Is Using a Laser to Remove Spider Veins 100% Effective?
- Asked by Sassy29 in Mississippi
- 3 years ago
I have heard the AFT laser can help but how much? I am only 29 but do want to have surgery for removal. If the AFT laser is not the best option what is?
No treatment is 100% effective for veins
Unfortunately, no treatment is 100% effective and most come with no guarantee as to percentage of improvement. In our practice, we have found lasers (Nd:YAG, KTP, and Pulsed Dye) and sclerotherapy to be most effective for the treatment of leg veins. Any of these treatments mentioned (including the AFT) are really only as good as the person operating the device or performing the procedure...so make sure you choose your practitioner wisely.
Dr. Grant Stevens
Web reference: http://www.marinaplasticsurgery.com
Are lasers 100% Effective for Spider Veins?
Hi Sassy. Almost no treatment is 100% effective. That goes for sclerotherapy and lasers alike. We see excellent results using a long pulsed Nd:Yg laser for spider veins (we use the Sction Profile and the Laserscope Lyra). We would not use AFT as this is an IPL (not a laser) and will likely not render good results for spider veins.
The problem with spider veins is that they can't be "cured". It's likely that whatever method you choose to remove them, that at some point in the future some will come back. They are managed rather then permanently removed.
Spider veins best treated with Sclerotherapy
I almost never use lasers to treat spider veins on the legs. While similar looking spider veins on the face called telangiectasia can respond to a number of lasers, those on the legs almost always do best with sclerotherapy. This is because of the varying sizes and depth of veins on the legs, which are very difficult to target with a laser. Sclerotherapy, on the other hand, requires tiny injections into the spider veins-- a single injection can treat an entire cluster of veins. This makes it much more effective and less likely to cause problems such as pain and pigmentation. The only time I use lasers on the legs is if someone is terribly afraid of needles or have really tiny veins that are too small to be injected. With that said, no one can guarantee you that any treatment is 100% effective. Several treatments with sclerotherapy is usually required and you will likely get more with time.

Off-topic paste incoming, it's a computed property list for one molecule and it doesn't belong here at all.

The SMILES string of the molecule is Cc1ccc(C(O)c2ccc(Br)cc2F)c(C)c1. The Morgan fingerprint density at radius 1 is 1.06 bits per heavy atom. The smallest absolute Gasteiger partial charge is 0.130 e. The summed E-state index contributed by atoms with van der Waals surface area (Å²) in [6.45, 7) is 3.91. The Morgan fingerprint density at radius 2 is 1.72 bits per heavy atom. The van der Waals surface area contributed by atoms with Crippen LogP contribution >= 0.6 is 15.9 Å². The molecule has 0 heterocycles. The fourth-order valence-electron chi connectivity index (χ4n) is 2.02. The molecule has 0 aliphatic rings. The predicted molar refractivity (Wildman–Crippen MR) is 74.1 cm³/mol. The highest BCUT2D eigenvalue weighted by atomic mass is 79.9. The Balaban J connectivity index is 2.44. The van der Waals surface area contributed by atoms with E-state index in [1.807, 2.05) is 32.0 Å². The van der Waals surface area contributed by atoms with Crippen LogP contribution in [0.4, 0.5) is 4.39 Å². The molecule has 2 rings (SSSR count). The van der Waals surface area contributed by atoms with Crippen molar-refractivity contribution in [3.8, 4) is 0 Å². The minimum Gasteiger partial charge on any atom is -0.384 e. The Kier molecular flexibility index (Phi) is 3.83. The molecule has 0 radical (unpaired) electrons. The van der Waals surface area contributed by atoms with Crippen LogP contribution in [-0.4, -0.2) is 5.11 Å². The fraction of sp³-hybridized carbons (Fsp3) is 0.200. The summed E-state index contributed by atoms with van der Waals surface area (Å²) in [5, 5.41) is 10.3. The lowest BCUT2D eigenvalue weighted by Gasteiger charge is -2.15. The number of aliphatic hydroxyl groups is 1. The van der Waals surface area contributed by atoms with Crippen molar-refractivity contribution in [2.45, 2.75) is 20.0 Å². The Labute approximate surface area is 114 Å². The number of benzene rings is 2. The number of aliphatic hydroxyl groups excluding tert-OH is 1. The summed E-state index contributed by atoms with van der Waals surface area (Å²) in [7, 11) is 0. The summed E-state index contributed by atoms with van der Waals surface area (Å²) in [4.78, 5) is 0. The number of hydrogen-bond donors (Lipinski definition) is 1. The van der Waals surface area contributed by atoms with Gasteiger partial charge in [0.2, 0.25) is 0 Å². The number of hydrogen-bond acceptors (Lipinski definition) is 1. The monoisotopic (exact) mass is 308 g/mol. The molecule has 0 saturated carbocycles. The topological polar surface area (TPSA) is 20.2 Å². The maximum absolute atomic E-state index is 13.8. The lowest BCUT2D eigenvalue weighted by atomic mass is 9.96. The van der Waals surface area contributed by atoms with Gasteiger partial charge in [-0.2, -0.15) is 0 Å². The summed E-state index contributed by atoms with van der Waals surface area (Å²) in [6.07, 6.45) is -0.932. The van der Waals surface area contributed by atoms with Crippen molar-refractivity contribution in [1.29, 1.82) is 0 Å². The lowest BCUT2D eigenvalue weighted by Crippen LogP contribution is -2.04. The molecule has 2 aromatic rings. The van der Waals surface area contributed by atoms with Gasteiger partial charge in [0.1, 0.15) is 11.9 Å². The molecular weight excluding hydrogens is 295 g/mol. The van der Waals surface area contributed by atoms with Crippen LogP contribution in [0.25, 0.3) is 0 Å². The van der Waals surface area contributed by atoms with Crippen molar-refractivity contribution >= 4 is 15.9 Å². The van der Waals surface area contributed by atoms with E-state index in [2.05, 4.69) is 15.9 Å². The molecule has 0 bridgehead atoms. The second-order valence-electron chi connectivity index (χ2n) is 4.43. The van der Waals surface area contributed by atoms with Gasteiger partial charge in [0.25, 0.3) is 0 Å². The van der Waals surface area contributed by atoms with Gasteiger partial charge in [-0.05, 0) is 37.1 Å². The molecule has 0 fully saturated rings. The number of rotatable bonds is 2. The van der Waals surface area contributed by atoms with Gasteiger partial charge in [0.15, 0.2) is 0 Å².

Recent Vein Treatment Reviews
Vein Treatment Photos
No laser is always 100% effective. Spider veins have several lasers that would be appropriate, but first an assessment with a Board Certified Dermatologist and Board Certified Plastic Surgeon.
Web reference: http://www.facebook.com/elitemdspa
Treating Spider Veins
As previously mentioned, no procedure is 100 percent effective at eliminating each and every vein and results will vary from person to person. My experience with laser treatment for small blood vessels in the leg has been positive in general and I typically prefer this to injections. If the laser seems to not work for you, I might then utilize injections in an attempt to create improvement. Usually you will obtain somewhere between a 70 and 90 percent diminishing of the veins after two to three laser treatments. The number of treatments required will depend on the extent and number of vessels that need to be treated. Your best bet is to consult with a trusted plastic surgeon who can take a look at you and give his or her best recommendations.
Almost nothing is 100% all the time everything, etc. Spiders can be treated with injection, laser, light, and other treatments. Usually it is not 100% effective, and so may require repeated treatments. Another thing, as you go along in your life, you will develop new ones that will require treatment.
Therefore, think of it as a tune up type of procedure that from time to time needs to be done. Also, carefully understand risks involved and be sure that you can accept them.
These answers are for educational purposes and should not be relied upon as a substitute for medical advice you may receive from your physician. If you have a medical emergency, please call 911. These answers do not constitute or initiate a patient/doctor relationship.